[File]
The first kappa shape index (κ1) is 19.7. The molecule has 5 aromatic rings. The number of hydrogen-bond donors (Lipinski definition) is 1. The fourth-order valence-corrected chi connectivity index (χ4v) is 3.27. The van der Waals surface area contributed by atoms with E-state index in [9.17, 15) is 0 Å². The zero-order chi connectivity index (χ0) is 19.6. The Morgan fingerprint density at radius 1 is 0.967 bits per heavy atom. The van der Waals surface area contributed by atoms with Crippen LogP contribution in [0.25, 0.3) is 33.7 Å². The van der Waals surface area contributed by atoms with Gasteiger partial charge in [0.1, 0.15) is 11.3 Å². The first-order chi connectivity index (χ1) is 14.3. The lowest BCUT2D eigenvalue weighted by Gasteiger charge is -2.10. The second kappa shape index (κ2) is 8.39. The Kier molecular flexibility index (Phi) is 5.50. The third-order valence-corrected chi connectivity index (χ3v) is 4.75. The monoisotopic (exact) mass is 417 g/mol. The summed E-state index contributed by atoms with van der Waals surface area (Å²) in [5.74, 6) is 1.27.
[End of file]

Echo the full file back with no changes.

The first kappa shape index (κ1) is 19.7. The molecule has 5 aromatic rings. The number of hydrogen-bond donors (Lipinski definition) is 1. The fourth-order valence-corrected chi connectivity index (χ4v) is 3.27. The van der Waals surface area contributed by atoms with E-state index in [9.17, 15) is 0 Å². The zero-order chi connectivity index (χ0) is 19.6. The Morgan fingerprint density at radius 1 is 0.967 bits per heavy atom. The van der Waals surface area contributed by atoms with Crippen LogP contribution in [0.25, 0.3) is 33.7 Å². The van der Waals surface area contributed by atoms with Gasteiger partial charge in [0.1, 0.15) is 11.3 Å². The first-order chi connectivity index (χ1) is 14.3. The lowest BCUT2D eigenvalue weighted by Gasteiger charge is -2.10. The second kappa shape index (κ2) is 8.39. The Kier molecular flexibility index (Phi) is 5.50. The third-order valence-corrected chi connectivity index (χ3v) is 4.75. The monoisotopic (exact) mass is 417 g/mol. The summed E-state index contributed by atoms with van der Waals surface area (Å²) in [5.74, 6) is 1.27.